After weeks of criticism for reacting too aggressively to a protest against police brutality, Aurora police were criticized again on Monday for failing to do enough to prevent violence and property damage in another protest on Saturday.
Some city council members and the mayor questioned the department’s hands-off approach, which allowed some in the crowd to damage windows of city buildings and set the city courthouse on fire, during a meeting Monday evening. At the same time the meeting started, protest organizers and community members held a rally to learn how a driver could race through the crowd of hundreds of protesters – causing a woman to fall off the elevated freeway – and why the police did not arrest the driver when he stopped.
“That’s 1,000 cases of attempted vehicle murders,” said Candice Bailey, one of the organizers of the protest on Saturday.
Deputy City Administrator Jason Batchelor said the police department decided to protest after weeks of criticism and a federal lawsuit for the use of pepper spray and physical violence against a largely peaceful crowd that gathered on June 27, Elijah’s death McClain by Aurora Police.
“We have had criticism from council members and others in the past that police officers were escalating the situation,” said Batchelor.
Batchelor said the officers were in the area of the protest the entire time, but they were deliberately not visible. The officers did not use rubber bullets or other less lethal ammunition, he said. The city does not yet have an estimate of the cost of the damage, but Batchelor said at least 20 windows were broken.
Three people were injured in the protest: the woman who fell off the highway and two people who were shot when someone in the crowd opened fire as the jeep passed through the group.
City police officers were due to explain their decisions at the study session Monday night, but were recalled after two Aurora police officers were injured in a shooting in Denver during the meeting. Instead, Batchelor answered questions from members of the city council and the mayor on behalf of the police department.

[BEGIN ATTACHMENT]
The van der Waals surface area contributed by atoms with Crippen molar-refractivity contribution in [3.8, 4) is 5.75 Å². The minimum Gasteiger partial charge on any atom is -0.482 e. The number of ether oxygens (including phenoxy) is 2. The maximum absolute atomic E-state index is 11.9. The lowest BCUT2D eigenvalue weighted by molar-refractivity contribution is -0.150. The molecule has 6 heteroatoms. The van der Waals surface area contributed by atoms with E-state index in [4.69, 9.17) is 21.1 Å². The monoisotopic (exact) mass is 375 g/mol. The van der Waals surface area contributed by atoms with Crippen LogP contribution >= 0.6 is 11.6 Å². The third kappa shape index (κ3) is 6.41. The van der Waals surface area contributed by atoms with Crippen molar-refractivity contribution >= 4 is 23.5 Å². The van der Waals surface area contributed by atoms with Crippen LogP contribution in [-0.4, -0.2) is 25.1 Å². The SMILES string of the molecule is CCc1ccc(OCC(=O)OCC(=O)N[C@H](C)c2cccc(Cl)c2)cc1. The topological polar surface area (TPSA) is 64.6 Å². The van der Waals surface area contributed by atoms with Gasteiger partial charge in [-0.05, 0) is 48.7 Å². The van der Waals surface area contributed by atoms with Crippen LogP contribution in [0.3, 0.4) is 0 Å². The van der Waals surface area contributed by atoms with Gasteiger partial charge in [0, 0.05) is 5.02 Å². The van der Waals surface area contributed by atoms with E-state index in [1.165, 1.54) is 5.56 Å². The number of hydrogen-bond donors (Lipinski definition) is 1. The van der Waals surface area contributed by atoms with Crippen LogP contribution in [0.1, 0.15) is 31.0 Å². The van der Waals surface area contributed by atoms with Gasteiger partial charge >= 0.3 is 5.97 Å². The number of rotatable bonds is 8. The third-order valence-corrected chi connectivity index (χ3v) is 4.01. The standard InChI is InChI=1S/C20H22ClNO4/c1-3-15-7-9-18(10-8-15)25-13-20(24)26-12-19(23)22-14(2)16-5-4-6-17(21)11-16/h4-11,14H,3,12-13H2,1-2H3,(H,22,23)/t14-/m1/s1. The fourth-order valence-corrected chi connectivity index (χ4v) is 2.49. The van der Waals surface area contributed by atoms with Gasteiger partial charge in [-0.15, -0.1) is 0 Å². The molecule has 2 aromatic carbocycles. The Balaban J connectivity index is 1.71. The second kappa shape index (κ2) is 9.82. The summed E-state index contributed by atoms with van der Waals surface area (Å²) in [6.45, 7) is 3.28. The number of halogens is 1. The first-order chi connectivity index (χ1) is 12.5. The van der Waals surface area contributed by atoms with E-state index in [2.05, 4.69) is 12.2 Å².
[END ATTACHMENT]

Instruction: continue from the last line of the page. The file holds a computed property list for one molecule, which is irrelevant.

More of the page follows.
Aurora Mayor Mike Coffman said the city tour would have further discussions with the department about strategy regarding protesters, which he called “the opposition”.
An hour before the presentation to the city council, community organizers and people who participated in the protest on Saturday gathered in front of an Aurora library and criticized the police for not preventing a driver from running peacefully through the hundreds, demonstrating peacefully on Interstate 225 and choosing not to arrest the driver.
“The Aurora Police Department allowed the jeep to break into us and try to murder us,” Bailey said.
The man who crashed his truck into the jeep to prevent it from hitting people also criticized the fact that the jeep driver, who was not publicly identified by police, was not arrested.
“Elijah McClain wasn’t even allowed to go home from the supermarket,” said Sebastian Sassi, comparing how the Aurora police reacted to the two incidents.
The debriefing on Monday marks the second time in a month that department heads have been asked to explain their actions while responding to protests outside government buildings in the city.
On June 30, Interim Police Chief Vanessa Wilson defended her decision to use pepper spray and force to remove peaceful people from the lawn in front of City Hall during a violin watch for Elijah McClain. The reasons for the aggressive push were the actions of a few who knocked down fences and threw water bottles at the police, as well as an armed person.